This page gives you access to a range of research and reports related to the Isle of Wight’s Chines. The documents available here are produced by external bodies and are provided for information only.
Modelling the effects of climate change and sea level rise on the evolution of incised coastal gullies
Summary of the key findings of a three year study assessing the impacts of climate change (in terms of temperature, rainfall, and coastal wave regimes) and sea level rise on the evolution of a series of incised coastal gullies (‘Chines’) found in the soft cliff environment of the SW Isle of Wight, UK
Report: Hackney, Derby & Leyland, 2013
GIS files of the projected 2100 shorlines for the SW coast are also available for download in shapefile format (you will require appropriate GIS software to use these files).
Modelling the response of soft cliffs to climate change: A statistical, process-response model using accumulated excess energy
“The environmental signicance of soft cliff environments, coupled with the societal impacts of cliff retreat, means that it is important to understand the processes and timings of soft cliff erosion. Here, a new statistical, process-response model of soft cliff erosion is proposed, based on the premise that wave energy delivered to the cliff toe is the key parameter forcing erosion”
Journal Article: Hackney, Derby & Leyland, 2013
Managing Coastal Soft Cliffs for Invertebrates
This summary of the Buglife report “Managing Coastal Soft Cliffs for Invertebrates” describes the importance of coastal soft cliff sites for invertebrate conservation in the UK, identifies current and future threats to soft cliff sites, and provides management guidance for protecting and enhancing the invertebrate faunas of soft cliff sites.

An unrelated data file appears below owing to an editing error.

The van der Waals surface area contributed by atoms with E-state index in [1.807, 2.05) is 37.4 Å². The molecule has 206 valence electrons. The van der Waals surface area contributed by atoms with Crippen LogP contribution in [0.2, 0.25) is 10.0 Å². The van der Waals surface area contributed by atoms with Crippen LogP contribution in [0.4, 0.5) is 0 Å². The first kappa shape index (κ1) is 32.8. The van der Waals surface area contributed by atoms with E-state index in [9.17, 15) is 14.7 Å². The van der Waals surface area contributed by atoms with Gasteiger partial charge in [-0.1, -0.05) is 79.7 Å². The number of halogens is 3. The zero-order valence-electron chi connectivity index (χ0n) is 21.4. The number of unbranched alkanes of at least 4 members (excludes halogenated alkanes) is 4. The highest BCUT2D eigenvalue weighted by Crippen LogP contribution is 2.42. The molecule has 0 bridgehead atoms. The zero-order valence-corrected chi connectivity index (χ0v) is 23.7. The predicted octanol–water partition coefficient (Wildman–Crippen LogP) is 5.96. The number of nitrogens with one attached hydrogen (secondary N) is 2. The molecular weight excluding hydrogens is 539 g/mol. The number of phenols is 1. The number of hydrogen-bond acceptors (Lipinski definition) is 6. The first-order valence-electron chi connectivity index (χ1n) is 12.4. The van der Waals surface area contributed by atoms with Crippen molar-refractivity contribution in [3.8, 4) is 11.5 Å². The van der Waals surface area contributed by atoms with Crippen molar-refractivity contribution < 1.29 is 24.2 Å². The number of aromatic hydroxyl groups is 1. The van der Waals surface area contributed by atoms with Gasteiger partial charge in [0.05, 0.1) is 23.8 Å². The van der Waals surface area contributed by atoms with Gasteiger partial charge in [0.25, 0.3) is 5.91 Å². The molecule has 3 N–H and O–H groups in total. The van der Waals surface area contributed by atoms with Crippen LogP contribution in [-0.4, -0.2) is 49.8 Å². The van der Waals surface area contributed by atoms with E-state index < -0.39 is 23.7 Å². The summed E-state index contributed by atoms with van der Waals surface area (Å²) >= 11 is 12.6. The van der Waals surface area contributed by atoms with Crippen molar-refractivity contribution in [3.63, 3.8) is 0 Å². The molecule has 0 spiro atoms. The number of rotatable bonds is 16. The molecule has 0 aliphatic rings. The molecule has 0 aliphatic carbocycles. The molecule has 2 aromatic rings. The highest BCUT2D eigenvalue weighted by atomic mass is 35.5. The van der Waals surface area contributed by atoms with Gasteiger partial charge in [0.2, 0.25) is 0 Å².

Summary Report: Buglife May 2007
Entomological survey and monitoring at Castle Cove, Isle of Wight.
Following coastal protection works in 1996, which included the clearing of vegetation from the coastal slope to the North of Castle Cove, Isle of Wight, this soft rock slope was allowed to regenerate naturally. The resultant habitat is rough coastal grassland with a bare ground element.
baseline survey was carried out in 2003, and further survey and monitoring was undertaken in 2004, 2005, 2006, 2007 and 2010. The Castle Cove site was again surveyed during 2011 and 2012, and changes in vegetation composition and the amounts of available bare ground were monitored. As in previous surveys, counts were made of certain target insect species in order to assess changes in population densities, and the number of nesting holes for certain species of ground nesting Hymenoptera were counted in order to monitor any changes.
Survey of Breeding Birds along the Military Road 2002 – 2010
A survey of the breeding birds along the A3055 (Military Road) between Compton and Chale had been undertaken by Mr Dave Hunnybun each year since 2002. This work has been generously sponsored by the Island 2000 Trust and the Hampshire and Isle of Wight Wildlife Trust to inform management decisions and land advice being given to landowners a part of their prescriptions under agri-environment schemes.
Report: Hampshire & Isle of Wight Wildlife Trust 2010
Survey of Wintering Birds along the Military Road 2010
A survey of the breeding birds along the A3055 (Military Road) between Compton and Chale had been undertaken by Mr Luke Gaskin. This work has been coordinated by the Hampshire and Isle of Wight Wildlife Trust, with funding from the IW AONB Partnership, to inform management decisions and land advice being given to landowners a part of their prescriptions under agri-environment schemes.
Report: Hampshire & Isle of Wight Wildlife Trust 2010
Isle of Wight Soft Cliff Project: Management and Classification of Soft Cliff Vegetation of the Isle of Wight
This project was commissioned with the following aims and objectives:
• To establish a baseline against which future changes to the ecological condition of cliff top buffer zones and cliff face habitats of the IW can be monitored (with particular focus on the South Wight Maritime SAC)
• To provide advice on the management and extent of cliff top buffer zones with particular reference to the effects of cliff top management on invertebrate communities, vegetation communities and ground nesting birds
• To further develop a soft cliff vegetation classification for use in monitoring soft cliff habitats on the IW. The potential to link this with national vegetation classifications of this habitat will be fully explored.